Sarkozy’s defence of his country’s mores was a stark contrast to the cultural cannibalism across the Channel where a 19-year-old student at Cambridge University went into hiding earlier this month after publishing an offensive cartoon of the Muslim prophet in a special edition of a student magazine on religious satire. The student is facing the prospect of disciplinary action by university authorities.
Whether you’re with Sarkozy or the Cambridge authorities on this, two things are pretty clear. No right, whether group or individual, is absolute or unconditional. Even the right to life is qualified: think abortion, killing in war or self-defence. So assertions that a prisoner has some right to be given halal meat in jail - as child sex offender Sharif Mahommed claimed and won in a Queensland court recently - is just as much poppycock as saying that in Western societies Mormons have an inalienable right to polygamy or Muslims have a right to practise female circumcision. Societies can, do and should set limits and conditions on alleged rights.
The second certainty flows from the first. Fuelled by the human rights industry, requests for accommodation are framed as rights. And because what is often claimed as a right is really no more than an individual society deciding to accommodate requests from minorities, these are essentially political, not legal, questions. Whether a municipality should pay for a women’s-only swimming pool so Muslim women are not forced to share the water with lubricious males should be decided by elected representatives of the people, not by judges.
Instead, the courts get to play umpire. Last week, the head teacher of a high-achieving grammar school in Birminghamshire was dragged into court for not allowing one of her students to wear the full-face veil - or niqab - in the classroom. The school policy allows girls to wear the hijab - or head scarf - but drew the line at the niqab.
Lawyers would have us believe these are legal questions only their learned friends on the bench can determine. It’s nothing more than a naked grab for power and a belief that their views on these matters are more educated than the great unwashed. At the hands of the legal profession and a zealous human rights industry, terms such as human rights and discrimination have fast fallen into disrepute.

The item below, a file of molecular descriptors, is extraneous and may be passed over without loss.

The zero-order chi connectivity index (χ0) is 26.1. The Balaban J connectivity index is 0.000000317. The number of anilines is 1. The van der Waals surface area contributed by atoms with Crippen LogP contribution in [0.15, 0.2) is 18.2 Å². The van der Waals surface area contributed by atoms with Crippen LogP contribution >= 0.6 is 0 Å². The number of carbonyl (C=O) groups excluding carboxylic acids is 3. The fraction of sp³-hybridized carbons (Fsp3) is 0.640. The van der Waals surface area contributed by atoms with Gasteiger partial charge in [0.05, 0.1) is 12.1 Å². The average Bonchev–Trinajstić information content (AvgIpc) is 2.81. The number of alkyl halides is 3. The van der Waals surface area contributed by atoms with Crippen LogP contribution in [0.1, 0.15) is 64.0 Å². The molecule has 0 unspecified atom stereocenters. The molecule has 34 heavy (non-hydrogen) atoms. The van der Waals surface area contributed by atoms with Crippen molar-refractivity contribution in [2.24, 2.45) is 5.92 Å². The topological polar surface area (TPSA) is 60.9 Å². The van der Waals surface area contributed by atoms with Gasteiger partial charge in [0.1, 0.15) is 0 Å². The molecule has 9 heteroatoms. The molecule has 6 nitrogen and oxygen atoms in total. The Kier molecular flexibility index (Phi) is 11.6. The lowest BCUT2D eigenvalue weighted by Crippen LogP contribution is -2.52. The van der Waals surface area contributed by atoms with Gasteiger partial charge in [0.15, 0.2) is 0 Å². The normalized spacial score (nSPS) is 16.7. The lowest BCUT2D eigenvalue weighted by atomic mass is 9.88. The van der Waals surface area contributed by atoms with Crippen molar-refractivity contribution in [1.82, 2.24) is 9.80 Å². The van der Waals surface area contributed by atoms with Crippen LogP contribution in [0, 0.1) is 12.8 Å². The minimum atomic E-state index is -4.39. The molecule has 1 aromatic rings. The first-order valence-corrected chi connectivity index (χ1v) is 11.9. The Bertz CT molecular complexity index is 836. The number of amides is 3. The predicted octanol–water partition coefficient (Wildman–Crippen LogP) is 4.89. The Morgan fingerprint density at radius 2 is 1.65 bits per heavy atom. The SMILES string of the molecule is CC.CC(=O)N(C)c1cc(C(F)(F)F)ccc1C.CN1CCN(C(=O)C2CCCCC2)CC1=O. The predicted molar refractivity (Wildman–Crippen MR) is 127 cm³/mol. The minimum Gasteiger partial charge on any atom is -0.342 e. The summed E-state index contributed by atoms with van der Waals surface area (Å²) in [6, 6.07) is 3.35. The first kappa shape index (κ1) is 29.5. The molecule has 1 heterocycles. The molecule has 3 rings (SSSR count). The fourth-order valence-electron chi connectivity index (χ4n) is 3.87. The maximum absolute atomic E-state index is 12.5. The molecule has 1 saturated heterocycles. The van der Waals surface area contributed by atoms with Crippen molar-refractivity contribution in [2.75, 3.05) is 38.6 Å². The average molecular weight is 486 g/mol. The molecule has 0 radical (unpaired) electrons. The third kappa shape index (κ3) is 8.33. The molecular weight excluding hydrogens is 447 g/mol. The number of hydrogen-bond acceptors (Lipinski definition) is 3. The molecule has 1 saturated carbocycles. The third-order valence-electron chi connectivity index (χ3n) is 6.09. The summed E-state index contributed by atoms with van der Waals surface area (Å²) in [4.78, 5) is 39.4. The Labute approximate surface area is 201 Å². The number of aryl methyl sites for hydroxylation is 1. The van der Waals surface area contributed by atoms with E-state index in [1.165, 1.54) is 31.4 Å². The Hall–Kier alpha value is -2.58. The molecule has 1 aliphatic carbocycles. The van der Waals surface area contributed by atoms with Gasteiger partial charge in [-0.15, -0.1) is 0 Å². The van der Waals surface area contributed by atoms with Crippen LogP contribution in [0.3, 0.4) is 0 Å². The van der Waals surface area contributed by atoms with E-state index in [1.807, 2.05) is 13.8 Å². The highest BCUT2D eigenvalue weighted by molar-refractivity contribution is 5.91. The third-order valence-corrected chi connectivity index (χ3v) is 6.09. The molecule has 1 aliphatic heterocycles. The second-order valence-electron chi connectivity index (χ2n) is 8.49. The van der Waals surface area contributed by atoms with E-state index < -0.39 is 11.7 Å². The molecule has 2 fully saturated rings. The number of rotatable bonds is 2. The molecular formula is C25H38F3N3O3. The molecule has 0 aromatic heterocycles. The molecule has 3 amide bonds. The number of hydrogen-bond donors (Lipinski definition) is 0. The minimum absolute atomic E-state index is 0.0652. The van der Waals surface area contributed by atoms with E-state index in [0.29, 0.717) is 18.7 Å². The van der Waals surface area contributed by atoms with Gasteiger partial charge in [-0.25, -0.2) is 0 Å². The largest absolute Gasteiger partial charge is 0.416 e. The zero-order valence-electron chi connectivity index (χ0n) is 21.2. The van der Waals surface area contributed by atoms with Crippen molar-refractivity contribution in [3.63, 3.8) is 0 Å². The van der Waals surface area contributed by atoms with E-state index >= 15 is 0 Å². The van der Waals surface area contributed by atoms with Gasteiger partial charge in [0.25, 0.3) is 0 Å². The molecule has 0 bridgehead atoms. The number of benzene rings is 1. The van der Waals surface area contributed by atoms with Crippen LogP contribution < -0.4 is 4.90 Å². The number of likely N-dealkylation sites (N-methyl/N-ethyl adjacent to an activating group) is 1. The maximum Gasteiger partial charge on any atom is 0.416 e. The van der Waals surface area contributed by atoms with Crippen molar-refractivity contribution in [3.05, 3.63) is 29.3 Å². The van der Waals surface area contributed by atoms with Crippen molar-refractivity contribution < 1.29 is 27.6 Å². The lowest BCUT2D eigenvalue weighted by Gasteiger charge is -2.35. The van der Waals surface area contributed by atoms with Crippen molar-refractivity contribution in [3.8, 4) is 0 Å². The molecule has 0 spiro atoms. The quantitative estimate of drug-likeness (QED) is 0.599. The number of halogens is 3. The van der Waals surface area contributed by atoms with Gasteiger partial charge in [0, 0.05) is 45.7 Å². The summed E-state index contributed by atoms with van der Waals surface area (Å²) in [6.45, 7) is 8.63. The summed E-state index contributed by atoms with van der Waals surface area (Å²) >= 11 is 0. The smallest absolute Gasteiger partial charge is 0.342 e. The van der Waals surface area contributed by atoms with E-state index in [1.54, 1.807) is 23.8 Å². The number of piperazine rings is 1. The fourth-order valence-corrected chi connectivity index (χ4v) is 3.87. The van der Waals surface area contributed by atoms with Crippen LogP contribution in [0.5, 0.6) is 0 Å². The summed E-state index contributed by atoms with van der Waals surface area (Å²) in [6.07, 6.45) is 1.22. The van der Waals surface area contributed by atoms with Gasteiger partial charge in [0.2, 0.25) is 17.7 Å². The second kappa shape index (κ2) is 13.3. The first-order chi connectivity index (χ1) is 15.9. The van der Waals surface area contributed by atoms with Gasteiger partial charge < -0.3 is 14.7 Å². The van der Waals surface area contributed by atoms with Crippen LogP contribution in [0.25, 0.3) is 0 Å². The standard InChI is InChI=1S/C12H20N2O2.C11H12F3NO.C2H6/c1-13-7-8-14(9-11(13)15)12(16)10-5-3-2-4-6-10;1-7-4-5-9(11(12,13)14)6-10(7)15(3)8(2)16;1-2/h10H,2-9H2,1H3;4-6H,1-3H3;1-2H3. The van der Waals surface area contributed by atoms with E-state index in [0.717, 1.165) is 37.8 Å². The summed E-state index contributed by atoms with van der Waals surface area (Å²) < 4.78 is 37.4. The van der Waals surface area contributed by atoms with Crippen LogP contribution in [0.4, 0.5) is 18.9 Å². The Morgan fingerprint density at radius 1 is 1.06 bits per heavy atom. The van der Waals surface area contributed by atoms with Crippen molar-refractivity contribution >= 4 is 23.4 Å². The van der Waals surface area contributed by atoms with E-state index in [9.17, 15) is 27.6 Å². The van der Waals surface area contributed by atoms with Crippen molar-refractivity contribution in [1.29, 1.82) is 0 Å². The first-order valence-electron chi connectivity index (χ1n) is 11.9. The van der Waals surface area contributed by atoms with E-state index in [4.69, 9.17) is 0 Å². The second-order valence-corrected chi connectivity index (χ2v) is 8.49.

Lawyers may be consciously or unconsciously blind to the dilemma. But the upshot is clear enough: accommodating minority demands for special group rights that conflict with liberal democracies is nothing short of cannibalisation of Western culture.
Over to you ...
The multiculturalists are very busy defending the rights of various minorities but seem to forget that living in a democracy also demands respecting the rights of the majority. The majority culture and its practitioners have rights, too.
Posted by naomi on 2007-02-24 18:53:51 GMT
Janet A. makes many good points. Ironically, the only one which seems too trite to mention here is the first one -- i.e. the frosting of glass at the Montreal YMCA. Surely that is just a simple courtesy, which I would have thought they would have done for any local school, religious or not, to avoid distracting the students. Hardly a big deal and 'no skin off any noses'. Was there some need for her to include a Jewish case, and first up at that, to make it easier to bring the more relevant examples of groups demanding exceptional treatment? Overall however, she raises many good points, although there are many more serious examples that she could have usefully mentioned in such an article to more forcefully illustrate this principle.
by MT on 2007-02-21 01:41:58 GMT